Quantifying greenhouse gas (GHG) emissions and setting GHG emissions budgets for anthropogenic systems are influenced by several value and modeling choices. This study, for the first time, quantified the influence of choice of GHG accounting approach, GHG metric, time horizon, climate threshold, global emissions budget calculation method, and effort-sharing approach, taking New Zealand (NZ) as a case study. First, NZ's production- and consumption-based emissions were quantified using multiregional input-output analysis and applying different GHG metrics (global warming and temperature potentials) and time horizons (20 and 100 years). Second, global emissions budgets for 1.5 °C, 2 °C, and 1 W m-2 climate thresholds were estimated. Budget shares were then assigned to NZ using two effort-sharing approaches (grandfathering and economic value), and emissions were benchmarked against the assigned shares. Finally, the analysis was undertaken at the NZ sector level. The results showed that, for each GHG accounting approach, NZ's total emissions exceeded their budget shares, irrespective of the choices; the largest source of uncertainty was the choice of global emissions budget calculation method, followed by GHG metric, climate threshold, effort-sharing approach, and reference year for the grandfathering approach. The sector-level analysis showed that, while most sectors exceeded their budget shares, some performed within them. The ranking of uncertainty sources was quite different at the sector level, with the choice of effort-sharing approach providing the largest source of uncertainty. Overall, the study indicates the importance of handling value and modeling choices in a transparent way when quantifying GHG emissions and setting emissions budgets for anthropogenic systems.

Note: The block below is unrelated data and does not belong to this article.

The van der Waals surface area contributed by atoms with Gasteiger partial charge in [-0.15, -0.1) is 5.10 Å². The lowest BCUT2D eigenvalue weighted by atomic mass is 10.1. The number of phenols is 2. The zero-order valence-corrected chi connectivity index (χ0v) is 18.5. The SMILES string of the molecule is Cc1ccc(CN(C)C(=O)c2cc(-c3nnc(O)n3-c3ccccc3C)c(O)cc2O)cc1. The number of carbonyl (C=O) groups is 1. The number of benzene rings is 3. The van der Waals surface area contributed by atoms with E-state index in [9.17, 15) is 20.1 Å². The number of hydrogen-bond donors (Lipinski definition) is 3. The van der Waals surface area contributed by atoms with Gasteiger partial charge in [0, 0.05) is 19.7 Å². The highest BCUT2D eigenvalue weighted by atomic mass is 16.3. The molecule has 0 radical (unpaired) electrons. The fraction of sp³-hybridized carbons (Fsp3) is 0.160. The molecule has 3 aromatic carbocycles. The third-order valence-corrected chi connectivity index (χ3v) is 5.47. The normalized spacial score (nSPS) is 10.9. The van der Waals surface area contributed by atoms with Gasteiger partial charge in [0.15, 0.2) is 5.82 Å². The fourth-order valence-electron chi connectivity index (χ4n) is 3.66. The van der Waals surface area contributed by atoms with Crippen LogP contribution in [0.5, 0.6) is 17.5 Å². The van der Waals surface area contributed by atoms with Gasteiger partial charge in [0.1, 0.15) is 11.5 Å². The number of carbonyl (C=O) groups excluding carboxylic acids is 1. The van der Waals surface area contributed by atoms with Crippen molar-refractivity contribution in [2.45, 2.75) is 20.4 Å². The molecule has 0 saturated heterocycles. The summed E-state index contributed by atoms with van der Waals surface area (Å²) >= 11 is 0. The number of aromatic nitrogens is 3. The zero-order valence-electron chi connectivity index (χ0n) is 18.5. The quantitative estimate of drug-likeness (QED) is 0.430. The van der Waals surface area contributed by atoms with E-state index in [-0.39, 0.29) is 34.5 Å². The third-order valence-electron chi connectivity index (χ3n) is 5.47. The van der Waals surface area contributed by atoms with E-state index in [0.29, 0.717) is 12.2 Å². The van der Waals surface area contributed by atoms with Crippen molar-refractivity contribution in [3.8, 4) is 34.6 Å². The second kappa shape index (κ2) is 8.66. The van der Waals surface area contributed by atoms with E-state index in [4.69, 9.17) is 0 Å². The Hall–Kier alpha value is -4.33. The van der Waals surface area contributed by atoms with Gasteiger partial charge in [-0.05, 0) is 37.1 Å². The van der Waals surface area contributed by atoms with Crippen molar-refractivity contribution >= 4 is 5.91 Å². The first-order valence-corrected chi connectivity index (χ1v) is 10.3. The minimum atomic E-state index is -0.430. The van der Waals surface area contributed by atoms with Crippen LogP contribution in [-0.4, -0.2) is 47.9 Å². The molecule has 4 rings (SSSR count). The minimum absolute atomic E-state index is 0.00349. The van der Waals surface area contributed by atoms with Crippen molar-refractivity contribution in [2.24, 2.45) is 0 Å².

Chandrakumar, C., Malik, A., McLaren, S. J., Owsianiak, M., Ramilan, T., Jayamaha, N. P., & Lenzen, M. (2020). Setting Better-Informed Climate Targets for New Zealand: The Influence of Value and Modeling Choices. Environmental Science and Technology, 54(7), 4515-4527. https://doi.org/10.1021/acs.est.9b06991